Factory Theatre’s 2017–18 season concludes with a farce of a different colour: the Toronto premiere of Prairie Nurse, written by Marie Beath Badian, directed by Sue Miner, and coproduced with Thousand Islands Playhouse.
Set in 1967 Arborfield, Saskatchewan, this manic comedy unravels as two Filipino nurses—Belinda Corpuz (Through the Bamboo, Soulpepper; Hilot Mean Healer, Cahoots) and Isabel Kanaan (Royal Canadian Air Farce, Hey ’90s Kids, You’re Old)—arrive to work at a rural hospital.
Joining Corpuz and Kanaan are theatre vets Layne Coleman (Peace River Country, Tarragon; Freud, Harold Green) and Catherine Fitch (Blyth Festival; Living In Your Car; Slings and Arrows), alongside Mark Crawford (Bed and Breakfast, Centaur/Belfry; The Winter’s Tale & Measure for Measure, Groundling), Matt Shaw (the Diddlin’ Bibbles; King John, Shakespeare BASH’d), and Janelle Hanna (Bad Baby Presents: Rules Control the Fun).
This fictional play about curious locals, sweet romance, and mistaken identity was inspired by Badian’s mother and the legacy she and others with similar experiences contributed to the fabric of Canada.
Prairie Nurse is onstage from April 21 to May 13, with opening on April 26. For tickets or more information, check out the Factory website here.
Fun facts! The cast and creative team tell us about how their mother influenced them as artists.
Marie Anne Lussier
My mother (who is now ninety-one-years-old) was herself a prairie nurse in Saskatchewan in the 1960s, so her influence in this particular play is obvious. But in a broader sense, my mom was an artistic person, and that influenced me. She would try her hand at most anything. Painting, pottery… She even bought an organ at one point and delighted in banging away on it, waking us up very early on Saturday mornings.
Purificacion “Puring” Saberon
My mom introduced me to the arts. I remember looking out the window when I was four years old, singing to myself and creating songs about things I observed, while my mom listened in the background. Next thing I knew, she had enrolled me in piano lessons. And she’ll never let me forget that my first public music performance was singing a duet with her!
When I was a child my mother would labour in the kitchen, on the farm in Saskatchewan, scrubbing and cooking next to the wood stove. She would hum hymns to herself as she worked. My job as her youngest child, the seventh child, was to cheer her up, turn her sad hymns into joyful songs. That is when I became an actor and theatre artist. I always gravitate to the kitchen where I try to entertain the women who are cooking or doing the dishes.
Indepencia “Penny” Uy
My mom is such a big character without meaning to be, and I think that’s what draws people to her. As a kid, I would copy things she would do to get a response from people. I noticed the more detail I put into copying her, the bigger the reaction I would get. I eventually found nuances and expanded to not just copying my mom but other people as well. It started with mannerisms, then I got into their mindset, then their state of being. When I discovered acting and the work that actually goes into it, I found myself at home.
Dr. Miles MacGreggor
I'd say my mom (shout out to Sally!) influenced my work as an artist by showing me the importance of community. Whether it be in her busy career, on our family farm, in my hometown, at church, or with my family, she has always brought people together. I hope I carry this idea forward in my work: that the people around us matter, that our lives are intertwined, and that we ain’t in it alone.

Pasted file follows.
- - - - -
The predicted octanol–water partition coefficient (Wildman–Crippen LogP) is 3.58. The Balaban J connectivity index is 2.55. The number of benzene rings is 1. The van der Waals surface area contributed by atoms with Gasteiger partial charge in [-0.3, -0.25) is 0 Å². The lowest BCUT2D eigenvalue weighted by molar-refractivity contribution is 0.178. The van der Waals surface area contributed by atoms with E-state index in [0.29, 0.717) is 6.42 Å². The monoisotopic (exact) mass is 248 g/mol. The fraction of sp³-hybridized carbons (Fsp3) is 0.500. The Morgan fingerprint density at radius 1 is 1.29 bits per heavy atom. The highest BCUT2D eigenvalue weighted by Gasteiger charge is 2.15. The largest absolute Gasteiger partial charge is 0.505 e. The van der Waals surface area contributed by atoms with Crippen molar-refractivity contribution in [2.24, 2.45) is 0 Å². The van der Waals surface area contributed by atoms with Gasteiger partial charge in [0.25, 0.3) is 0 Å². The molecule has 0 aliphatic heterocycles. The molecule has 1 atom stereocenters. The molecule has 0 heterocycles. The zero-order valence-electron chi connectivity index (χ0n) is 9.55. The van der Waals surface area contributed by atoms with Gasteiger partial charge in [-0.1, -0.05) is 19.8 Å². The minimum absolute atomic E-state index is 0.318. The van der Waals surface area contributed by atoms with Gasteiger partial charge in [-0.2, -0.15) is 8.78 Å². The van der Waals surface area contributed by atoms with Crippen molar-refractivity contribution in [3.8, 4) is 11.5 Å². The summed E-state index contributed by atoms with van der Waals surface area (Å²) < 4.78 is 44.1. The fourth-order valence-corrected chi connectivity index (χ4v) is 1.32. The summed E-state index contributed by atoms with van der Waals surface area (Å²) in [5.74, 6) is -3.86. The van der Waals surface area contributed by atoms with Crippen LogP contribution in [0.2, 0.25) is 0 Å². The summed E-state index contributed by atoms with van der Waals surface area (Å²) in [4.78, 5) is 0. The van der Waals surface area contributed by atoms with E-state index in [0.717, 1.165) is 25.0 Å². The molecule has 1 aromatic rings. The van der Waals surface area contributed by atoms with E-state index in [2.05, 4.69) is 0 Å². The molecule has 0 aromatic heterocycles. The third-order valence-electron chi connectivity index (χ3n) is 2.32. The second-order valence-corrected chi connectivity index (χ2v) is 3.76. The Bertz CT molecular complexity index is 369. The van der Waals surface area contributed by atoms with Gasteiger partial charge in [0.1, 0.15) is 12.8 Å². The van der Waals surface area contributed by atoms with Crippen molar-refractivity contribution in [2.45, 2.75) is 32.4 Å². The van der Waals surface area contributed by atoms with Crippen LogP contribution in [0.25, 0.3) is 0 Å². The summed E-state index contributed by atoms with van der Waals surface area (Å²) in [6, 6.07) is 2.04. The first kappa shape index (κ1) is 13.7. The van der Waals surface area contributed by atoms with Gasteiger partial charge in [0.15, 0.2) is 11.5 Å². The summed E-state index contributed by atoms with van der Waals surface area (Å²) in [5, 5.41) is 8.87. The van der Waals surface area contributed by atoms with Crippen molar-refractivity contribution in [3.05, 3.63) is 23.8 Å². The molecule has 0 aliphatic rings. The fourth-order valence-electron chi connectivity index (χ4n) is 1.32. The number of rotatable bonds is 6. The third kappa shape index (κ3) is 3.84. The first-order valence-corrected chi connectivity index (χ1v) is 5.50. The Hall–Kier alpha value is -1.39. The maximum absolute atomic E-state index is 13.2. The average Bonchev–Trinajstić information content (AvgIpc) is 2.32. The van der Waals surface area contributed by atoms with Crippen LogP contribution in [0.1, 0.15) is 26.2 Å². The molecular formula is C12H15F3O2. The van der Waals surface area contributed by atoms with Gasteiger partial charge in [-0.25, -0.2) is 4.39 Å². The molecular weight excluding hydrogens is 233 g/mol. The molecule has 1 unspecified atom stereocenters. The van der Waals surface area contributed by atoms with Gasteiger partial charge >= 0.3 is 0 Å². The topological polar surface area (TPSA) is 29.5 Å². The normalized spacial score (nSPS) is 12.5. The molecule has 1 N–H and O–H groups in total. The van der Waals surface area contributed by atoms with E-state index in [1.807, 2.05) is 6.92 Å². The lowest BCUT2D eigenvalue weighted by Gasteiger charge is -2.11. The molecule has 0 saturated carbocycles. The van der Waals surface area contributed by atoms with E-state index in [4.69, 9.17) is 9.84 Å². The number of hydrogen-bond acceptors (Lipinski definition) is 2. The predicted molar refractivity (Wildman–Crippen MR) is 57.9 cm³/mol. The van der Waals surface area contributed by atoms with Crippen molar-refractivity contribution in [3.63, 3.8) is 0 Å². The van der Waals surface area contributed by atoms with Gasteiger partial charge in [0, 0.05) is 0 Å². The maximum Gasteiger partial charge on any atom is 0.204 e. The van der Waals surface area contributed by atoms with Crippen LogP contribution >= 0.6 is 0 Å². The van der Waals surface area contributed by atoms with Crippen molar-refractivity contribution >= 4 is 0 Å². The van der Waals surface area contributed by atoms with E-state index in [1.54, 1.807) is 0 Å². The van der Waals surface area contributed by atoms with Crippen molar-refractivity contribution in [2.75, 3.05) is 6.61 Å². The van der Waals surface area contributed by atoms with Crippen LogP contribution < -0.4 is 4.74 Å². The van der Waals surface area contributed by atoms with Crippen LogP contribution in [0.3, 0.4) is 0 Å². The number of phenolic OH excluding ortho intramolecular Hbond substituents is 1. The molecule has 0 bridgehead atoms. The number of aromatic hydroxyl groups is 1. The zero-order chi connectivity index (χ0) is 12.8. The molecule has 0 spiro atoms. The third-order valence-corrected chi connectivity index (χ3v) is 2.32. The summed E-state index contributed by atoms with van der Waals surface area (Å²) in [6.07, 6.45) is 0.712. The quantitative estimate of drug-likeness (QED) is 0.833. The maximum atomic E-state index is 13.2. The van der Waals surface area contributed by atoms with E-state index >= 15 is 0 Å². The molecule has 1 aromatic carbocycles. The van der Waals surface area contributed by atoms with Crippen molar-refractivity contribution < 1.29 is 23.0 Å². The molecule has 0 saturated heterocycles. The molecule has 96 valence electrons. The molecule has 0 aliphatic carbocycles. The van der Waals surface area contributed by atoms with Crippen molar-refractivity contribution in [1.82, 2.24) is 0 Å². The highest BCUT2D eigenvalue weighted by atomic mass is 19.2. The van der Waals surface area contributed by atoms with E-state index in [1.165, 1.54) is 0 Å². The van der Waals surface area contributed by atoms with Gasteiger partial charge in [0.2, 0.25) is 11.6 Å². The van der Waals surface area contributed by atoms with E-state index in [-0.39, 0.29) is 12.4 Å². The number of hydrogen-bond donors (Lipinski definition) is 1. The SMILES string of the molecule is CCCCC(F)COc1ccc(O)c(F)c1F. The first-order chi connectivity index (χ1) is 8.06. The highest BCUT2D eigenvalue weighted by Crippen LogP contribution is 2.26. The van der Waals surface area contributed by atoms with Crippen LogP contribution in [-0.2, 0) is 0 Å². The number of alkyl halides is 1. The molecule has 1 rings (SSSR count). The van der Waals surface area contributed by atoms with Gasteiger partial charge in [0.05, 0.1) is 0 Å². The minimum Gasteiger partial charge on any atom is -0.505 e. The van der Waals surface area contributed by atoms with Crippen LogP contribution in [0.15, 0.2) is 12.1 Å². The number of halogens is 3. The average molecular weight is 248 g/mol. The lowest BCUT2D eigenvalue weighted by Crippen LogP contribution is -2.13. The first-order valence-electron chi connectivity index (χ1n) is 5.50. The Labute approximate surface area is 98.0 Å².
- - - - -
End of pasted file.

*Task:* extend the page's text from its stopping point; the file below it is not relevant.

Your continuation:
Wilfred “Wilf” Klassen
My mother passed away when I was eleven years old, so this is a question I’ve never asked myself before. At this point in my life I’ve had eleven years with a mother and fifteen years without one, so her memories have had more time to shape and inspire me than she ever had the chance to herself. Her time in my life, her death, and the time after that have all inspired me in many ways, most of which I’m sure I’m not aware of (and would probably have to go to some sort of retreat led by a shaman where you take ayahuasca to fully understand).
Patricia “Patsy” Hackett
My mom doesn’t tend to say a whole lot after seeing plays I’ve been in, but when she really likes an actor or is really moved by their performance, she’ll always say, “Wow Nell, look at the things they can do with their face!” It’s the ultimate compliment from her, and it doesn’t come easily. It took me years to get. But then one day during the run of my first solo show I finally heard “Nell, I just cannot believe the things you can do with your face!” I knew I had finally made it.
My mother never really liked that I was an artist at all. That said, she influenced me in that she was fiercely independent when it came to her own finances, organization, and self-preservation. This has taught me to have boundaries and manage my personal time and work while respecting myself.
Marie Beath Badian
My mom’s career as a nurse was not by choice. She had an obligation, as the eldest of six children, to help support her family. Her limited options were to either become a teacher or a nurse. I once asked her that if she had had the choice, what would she have pursued instead? She said she would have liked to be a chemist, but then she immediately said it was a different time and an impossible option. My mother’s influence on me as artist: her lack of choice became my limitless options.
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